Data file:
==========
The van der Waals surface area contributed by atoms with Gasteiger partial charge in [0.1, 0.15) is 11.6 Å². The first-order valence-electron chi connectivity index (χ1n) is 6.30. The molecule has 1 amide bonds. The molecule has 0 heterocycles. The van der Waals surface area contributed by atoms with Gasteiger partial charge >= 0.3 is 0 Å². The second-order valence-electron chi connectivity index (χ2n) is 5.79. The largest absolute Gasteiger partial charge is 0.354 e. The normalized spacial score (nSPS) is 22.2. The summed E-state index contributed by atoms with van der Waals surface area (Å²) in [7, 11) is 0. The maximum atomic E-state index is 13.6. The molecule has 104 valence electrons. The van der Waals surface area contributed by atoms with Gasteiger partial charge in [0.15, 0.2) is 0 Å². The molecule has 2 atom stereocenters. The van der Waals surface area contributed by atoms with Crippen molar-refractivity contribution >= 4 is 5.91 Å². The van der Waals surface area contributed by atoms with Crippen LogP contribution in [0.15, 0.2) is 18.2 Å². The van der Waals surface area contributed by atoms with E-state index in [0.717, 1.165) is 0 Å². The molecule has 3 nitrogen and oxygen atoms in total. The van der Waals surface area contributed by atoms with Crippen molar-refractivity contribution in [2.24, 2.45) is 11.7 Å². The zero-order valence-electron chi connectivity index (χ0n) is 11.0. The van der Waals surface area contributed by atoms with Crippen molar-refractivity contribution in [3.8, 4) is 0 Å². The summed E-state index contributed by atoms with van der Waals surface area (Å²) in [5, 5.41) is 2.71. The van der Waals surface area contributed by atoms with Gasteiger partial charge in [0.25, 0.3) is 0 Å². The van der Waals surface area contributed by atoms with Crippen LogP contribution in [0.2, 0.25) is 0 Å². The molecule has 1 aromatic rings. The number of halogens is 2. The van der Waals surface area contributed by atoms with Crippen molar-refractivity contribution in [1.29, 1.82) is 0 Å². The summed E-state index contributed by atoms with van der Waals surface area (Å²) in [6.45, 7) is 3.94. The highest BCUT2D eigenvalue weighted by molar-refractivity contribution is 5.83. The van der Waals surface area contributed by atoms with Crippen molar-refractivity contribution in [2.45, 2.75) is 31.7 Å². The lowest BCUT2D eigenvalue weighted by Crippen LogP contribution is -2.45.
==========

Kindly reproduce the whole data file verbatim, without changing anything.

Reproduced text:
The van der Waals surface area contributed by atoms with Gasteiger partial charge in [0.1, 0.15) is 11.6 Å². The first-order valence-electron chi connectivity index (χ1n) is 6.30. The molecule has 1 amide bonds. The molecule has 0 heterocycles. The van der Waals surface area contributed by atoms with Gasteiger partial charge >= 0.3 is 0 Å². The second-order valence-electron chi connectivity index (χ2n) is 5.79. The largest absolute Gasteiger partial charge is 0.354 e. The normalized spacial score (nSPS) is 22.2. The summed E-state index contributed by atoms with van der Waals surface area (Å²) in [7, 11) is 0. The maximum atomic E-state index is 13.6. The molecule has 104 valence electrons. The van der Waals surface area contributed by atoms with Gasteiger partial charge in [0.15, 0.2) is 0 Å². The molecule has 2 atom stereocenters. The van der Waals surface area contributed by atoms with Crippen molar-refractivity contribution >= 4 is 5.91 Å². The van der Waals surface area contributed by atoms with Crippen LogP contribution in [0.15, 0.2) is 18.2 Å². The van der Waals surface area contributed by atoms with E-state index in [0.717, 1.165) is 0 Å². The molecule has 3 nitrogen and oxygen atoms in total. The van der Waals surface area contributed by atoms with Crippen molar-refractivity contribution in [2.24, 2.45) is 11.7 Å². The zero-order valence-electron chi connectivity index (χ0n) is 11.0. The van der Waals surface area contributed by atoms with Crippen molar-refractivity contribution in [3.8, 4) is 0 Å². The summed E-state index contributed by atoms with van der Waals surface area (Å²) in [5, 5.41) is 2.71. The van der Waals surface area contributed by atoms with Gasteiger partial charge in [0.25, 0.3) is 0 Å². The van der Waals surface area contributed by atoms with Crippen LogP contribution in [0.2, 0.25) is 0 Å². The molecule has 1 aromatic rings. The number of halogens is 2. The van der Waals surface area contributed by atoms with Crippen molar-refractivity contribution in [1.29, 1.82) is 0 Å². The summed E-state index contributed by atoms with van der Waals surface area (Å²) in [6.45, 7) is 3.94. The highest BCUT2D eigenvalue weighted by molar-refractivity contribution is 5.83. The van der Waals surface area contributed by atoms with Crippen molar-refractivity contribution in [2.45, 2.75) is 31.7 Å². The lowest BCUT2D eigenvalue weighted by Crippen LogP contribution is -2.45.